The problem with success as a professional athlete is that it can’t last. The body can only do it for so long before calling it quits, and fame deprivation syndrome is inevitable. But does it have to mean financial deprivation as well?
Sean Garlick had two key assets as an NRL superstar: his body and the name “Garlo”. One of those has now faded as a money-earner; the second is coming into its own.
Garlo’s Pies is Sean Garlick’s answer to the age-old problem for professional athletes of what to do next. Sean was lucky: he had a catchy nickname and a brother who could make a decent pie.
And everyone — not just sports stars — can learn an important lesson from Sean. Go big or go home.
A room full of pies, famous rugby league players, a stopwatch and TV cameras. That’s how Garlo’s Pies was introduced to the world in 2001 and now it churns out 12,000 pies a day, employs 40 people and turns over $8 million per year.
So how did he do it? By getting three crucial moments right: the launch, heading into wholesale and a huge one-off gamble on advertising.
Sean’s brother Nathan (seven years younger) had finished his baking apprenticeship and, while fantastic at making the pies, became frustrated with the people he was working for and gave it away to start driving a truck.
Sean didn’t like what he saw.
“This is a waste of your talent,” he said to his brother. “Would you be interested in getting back into this game if we had our own shop?” They wasted no time recruiting their dad, Terry, who was wrapping up a 40 year career as a wharfie. Sean’s sister, Dana, and wife Samantha soon joined in too. A family business was born.
Nathan started baking pies like a madman and Sean set about using his fame to market the business.
Sean and Nathan Garlick
He was no ordinary player. He’d played for South Sydney as a young man, then switched to Eastern Suburbs, then came back to the Rabbitohs and was captain in 1999. In his early days, believe it or not, he appeared in movies alongside Rachel Ward and Nicole Kidman as well as starring in Home and Away in 1991. And he was a policeman throughout his whole playing career.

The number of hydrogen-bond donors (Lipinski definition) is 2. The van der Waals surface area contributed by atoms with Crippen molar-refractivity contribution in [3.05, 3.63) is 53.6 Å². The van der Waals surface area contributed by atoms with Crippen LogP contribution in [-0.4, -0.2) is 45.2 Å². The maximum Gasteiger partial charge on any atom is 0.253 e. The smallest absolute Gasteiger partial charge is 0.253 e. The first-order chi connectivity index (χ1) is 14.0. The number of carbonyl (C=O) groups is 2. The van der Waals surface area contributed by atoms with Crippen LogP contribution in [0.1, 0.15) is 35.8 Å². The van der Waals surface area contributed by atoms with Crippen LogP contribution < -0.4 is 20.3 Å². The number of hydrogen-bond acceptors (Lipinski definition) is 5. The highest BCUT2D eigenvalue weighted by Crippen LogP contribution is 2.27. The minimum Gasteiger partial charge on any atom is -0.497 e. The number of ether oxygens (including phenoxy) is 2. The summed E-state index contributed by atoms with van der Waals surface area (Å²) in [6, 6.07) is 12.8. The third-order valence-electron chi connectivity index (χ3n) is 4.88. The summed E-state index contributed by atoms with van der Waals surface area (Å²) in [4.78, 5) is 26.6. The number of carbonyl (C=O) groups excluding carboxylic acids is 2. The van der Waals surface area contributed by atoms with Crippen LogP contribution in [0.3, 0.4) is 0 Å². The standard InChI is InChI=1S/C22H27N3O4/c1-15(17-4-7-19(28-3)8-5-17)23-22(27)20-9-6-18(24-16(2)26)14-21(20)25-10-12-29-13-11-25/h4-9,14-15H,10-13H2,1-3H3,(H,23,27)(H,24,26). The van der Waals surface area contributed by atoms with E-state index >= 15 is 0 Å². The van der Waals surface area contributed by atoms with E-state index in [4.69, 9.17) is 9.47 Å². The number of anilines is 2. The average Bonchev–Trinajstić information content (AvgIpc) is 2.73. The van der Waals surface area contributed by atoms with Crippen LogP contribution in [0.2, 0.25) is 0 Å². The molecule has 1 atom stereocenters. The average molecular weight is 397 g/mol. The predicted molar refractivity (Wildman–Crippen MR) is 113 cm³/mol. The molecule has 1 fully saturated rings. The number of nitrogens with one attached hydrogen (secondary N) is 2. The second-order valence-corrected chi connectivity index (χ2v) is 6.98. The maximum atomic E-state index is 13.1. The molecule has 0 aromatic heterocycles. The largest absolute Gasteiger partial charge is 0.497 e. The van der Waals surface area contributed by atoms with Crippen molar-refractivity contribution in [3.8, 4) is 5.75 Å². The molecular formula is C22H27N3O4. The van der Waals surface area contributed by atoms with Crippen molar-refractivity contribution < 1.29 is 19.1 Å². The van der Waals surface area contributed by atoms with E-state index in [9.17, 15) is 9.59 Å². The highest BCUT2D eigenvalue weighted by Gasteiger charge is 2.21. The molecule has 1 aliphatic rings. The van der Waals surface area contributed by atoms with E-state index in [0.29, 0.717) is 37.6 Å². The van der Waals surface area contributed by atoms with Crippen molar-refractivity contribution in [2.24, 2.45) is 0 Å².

During a famously hard time for the club in 2001, Sean stepped up and was a key fighter in the battle to get Souths reinstated to the NRL. He’s one of the NRL’s favourite sons.
So when he said he wanted to launch his business with a pie-eating contest, The Footy Show happily broadcast it.
Big Artie Beetson, along with greats like Mark Carroll, Craig Salvatori, Mark Geyer and Daryl Broham all stuffed themselves until Geyer was crowned champion after eating a staggering 14 meat pies. He won the contest but would have been nursing his guts for days. The real winners were definitely the Garlicks.
Over the next couple of years Garlo’s Pies took over Sydney.
“We had 13 stores in Sydney in the next four years – eight of them company owned and five were franchises… We had to start finding sites that were equally as profitable, which was difficult, and some failed miserably,” says Sean.
It’s a seasonal and volatile business because, as Sean found out, people are keen on pies when it’s cold and rainy but not so much when the weather is good.
It was wholesale, not retail that turned their pie domain into an empire.
Coles approached Sean in mid-2009 wanting to sell the pies and instead of diving into the deep end, he played hard to get.
“I’d heard they screw small business on price and terms and I didn’t think it’d be good for our business if they were selling our pies for $1 each – how would we get $4.50 for them in our stores?”
But Coles agreed to his terms and prices and stocked Garlo’s in 20 stores right away. Six months later they came back wanting to stock the pies in 206 stores around NSW.
This is where things got tricky. Garlo’s had to beef up their production and throw money at bigger and faster machinery.
And Sean was worried people wouldn’t know to look for the pies in the supermarkets and so wanted to get the word out.
At the worst possible moment, one of his franchisees went bankrupt owing the business a stack of money.
With his back to the wall, Sean decided, against the advice of pretty much everyone around him, to double down and risk the lot. He took out a $50,000 loan and plunged it all into an intensive one-month advertising campaign. They also started going around to the supermarkets giving free samples, something they still do regularly.
It worked. Brand recognition skyrocketed and they were set.
Terry, Nathan, Sean and Jackson Garlick
On top of Coles, they now supply IGA and the Australian Navy, plus countless schools, sports grounds, hotels, food trucks and service stations around NSW.
It’s yet to be seen if they can perform away from their home ground but they’ll give it a shot. The pies are almost all halal certified and they’ll soon be exporting them to the Middle East, USA and South Korea.
So is this the start of a family business dynasty? Too early to say. He’s still only 44 and has plenty of ideas for the future. If he was approached to sell, he’d have a good think.
But a family rugby league dynasty could be a handy fall back plan. He’s got three sons and the oldest two, Jackson (19) and Bronson (17) have already been scouted to pull on the red and green for the Rabbitohs like their famous dad and the third, Campbell, is one to watch too (he’s in year seven). When they’re not training or at school they work at Garlo’s.
So there you have it, sports stars — you could do worse than go big like Sean ‘Garlo’ Garlick.